A number of scholars have theorized as to how a world government might come into being peacefully. Two general schools of thought on this are functional and regional integration. According to the functional school, world government would arise through all the nations of the world gradually establishing international bodies to deal with particular issues (trade, communications, health, etc.)—these bodies would slowly grow in power, and, having succeeded their parent states in terms of importance, finally be federated to form one world government. According to the regional school, the formation of a world government would be preceded by the formation of regional governments in different parts of the world, these regional governments later joining together to form one world government. As described above, both forms of integration are currently active and growing in scope.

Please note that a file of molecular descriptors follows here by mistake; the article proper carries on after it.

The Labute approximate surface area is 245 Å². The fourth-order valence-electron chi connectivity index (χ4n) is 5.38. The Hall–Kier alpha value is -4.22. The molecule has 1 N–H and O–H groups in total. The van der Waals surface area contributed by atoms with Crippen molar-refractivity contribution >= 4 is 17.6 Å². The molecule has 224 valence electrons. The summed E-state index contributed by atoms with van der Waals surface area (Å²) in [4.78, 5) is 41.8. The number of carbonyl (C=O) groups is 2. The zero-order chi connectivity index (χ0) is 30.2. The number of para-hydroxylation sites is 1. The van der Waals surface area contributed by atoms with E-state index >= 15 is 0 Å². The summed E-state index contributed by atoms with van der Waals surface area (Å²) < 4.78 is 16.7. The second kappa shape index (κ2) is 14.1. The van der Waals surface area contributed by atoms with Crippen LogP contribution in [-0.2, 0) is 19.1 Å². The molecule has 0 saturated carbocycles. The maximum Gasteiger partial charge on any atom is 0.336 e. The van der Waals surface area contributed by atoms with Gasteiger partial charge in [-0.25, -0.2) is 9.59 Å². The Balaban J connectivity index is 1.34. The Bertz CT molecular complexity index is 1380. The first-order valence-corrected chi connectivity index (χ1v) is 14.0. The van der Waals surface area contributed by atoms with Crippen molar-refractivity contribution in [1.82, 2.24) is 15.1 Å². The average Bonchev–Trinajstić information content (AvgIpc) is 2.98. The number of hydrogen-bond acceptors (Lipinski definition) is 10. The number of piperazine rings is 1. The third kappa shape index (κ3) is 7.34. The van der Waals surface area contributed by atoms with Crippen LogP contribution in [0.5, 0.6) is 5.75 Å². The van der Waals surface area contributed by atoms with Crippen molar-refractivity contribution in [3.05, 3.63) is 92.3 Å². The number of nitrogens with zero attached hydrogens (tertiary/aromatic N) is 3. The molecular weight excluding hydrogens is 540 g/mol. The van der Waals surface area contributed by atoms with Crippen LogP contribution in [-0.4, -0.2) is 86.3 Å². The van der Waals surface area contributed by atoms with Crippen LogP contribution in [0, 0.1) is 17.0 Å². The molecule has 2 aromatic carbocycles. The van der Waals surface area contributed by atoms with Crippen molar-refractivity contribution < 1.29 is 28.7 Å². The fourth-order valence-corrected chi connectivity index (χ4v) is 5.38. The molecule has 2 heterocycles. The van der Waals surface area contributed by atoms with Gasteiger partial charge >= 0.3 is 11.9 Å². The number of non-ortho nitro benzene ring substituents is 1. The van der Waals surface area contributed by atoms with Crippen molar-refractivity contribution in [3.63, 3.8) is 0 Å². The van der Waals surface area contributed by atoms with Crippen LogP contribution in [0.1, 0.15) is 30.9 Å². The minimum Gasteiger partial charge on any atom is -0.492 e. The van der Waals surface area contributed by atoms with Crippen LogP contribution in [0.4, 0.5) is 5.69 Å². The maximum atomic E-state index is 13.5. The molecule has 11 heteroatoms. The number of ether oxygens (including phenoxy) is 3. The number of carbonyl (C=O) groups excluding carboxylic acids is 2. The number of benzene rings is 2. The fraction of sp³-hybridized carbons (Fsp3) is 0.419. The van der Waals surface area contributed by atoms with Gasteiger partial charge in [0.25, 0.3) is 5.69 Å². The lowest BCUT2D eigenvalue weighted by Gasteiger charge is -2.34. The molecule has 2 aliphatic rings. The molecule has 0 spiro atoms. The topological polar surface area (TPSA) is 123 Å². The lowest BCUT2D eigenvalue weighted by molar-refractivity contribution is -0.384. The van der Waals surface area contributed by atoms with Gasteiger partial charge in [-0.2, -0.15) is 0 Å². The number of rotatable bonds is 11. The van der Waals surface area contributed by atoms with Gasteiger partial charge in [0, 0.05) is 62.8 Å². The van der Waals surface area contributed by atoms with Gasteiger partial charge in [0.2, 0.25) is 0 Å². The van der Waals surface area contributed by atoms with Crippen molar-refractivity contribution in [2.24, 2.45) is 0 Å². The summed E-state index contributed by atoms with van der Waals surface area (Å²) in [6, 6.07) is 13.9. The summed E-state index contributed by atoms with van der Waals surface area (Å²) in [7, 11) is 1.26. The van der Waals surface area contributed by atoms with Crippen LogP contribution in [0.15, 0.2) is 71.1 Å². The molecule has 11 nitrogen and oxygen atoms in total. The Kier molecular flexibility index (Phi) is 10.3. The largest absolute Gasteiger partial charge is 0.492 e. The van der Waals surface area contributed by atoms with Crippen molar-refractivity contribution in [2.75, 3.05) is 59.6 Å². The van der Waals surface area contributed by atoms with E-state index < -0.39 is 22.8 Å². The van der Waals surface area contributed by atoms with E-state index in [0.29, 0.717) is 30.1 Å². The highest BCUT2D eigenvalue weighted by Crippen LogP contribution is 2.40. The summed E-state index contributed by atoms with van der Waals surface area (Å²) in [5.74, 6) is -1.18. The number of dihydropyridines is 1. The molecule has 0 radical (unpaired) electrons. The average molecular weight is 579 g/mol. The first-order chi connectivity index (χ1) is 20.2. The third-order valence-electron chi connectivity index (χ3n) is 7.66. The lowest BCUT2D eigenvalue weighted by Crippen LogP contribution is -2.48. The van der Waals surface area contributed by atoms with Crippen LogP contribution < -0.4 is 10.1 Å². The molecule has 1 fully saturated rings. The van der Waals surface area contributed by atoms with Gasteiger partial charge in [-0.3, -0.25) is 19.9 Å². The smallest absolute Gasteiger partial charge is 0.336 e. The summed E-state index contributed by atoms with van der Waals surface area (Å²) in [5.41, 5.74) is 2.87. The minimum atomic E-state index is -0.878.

Both these schools of thought see the peaceful establishment of a world government as a slow and gradual process, which will take decades, if not centuries. However, others argue that a world government could come about very quickly, through an agreement between all the nations of the world. Such a view was quite popular in the idealism of the post-World War II era (one famous proponent being Garry Davis but by the end of the 1950s had been revealed to be quite unrealistic, at least in the climate of the times. Although there is no reason theoretically why it could not happen, the practical rules of politics (especially in today's world) make the sudden establishment of such a body highly unlikely, and the gradual route holds much more promise. Many who see the establishment of a world government as desirable still hold out hope.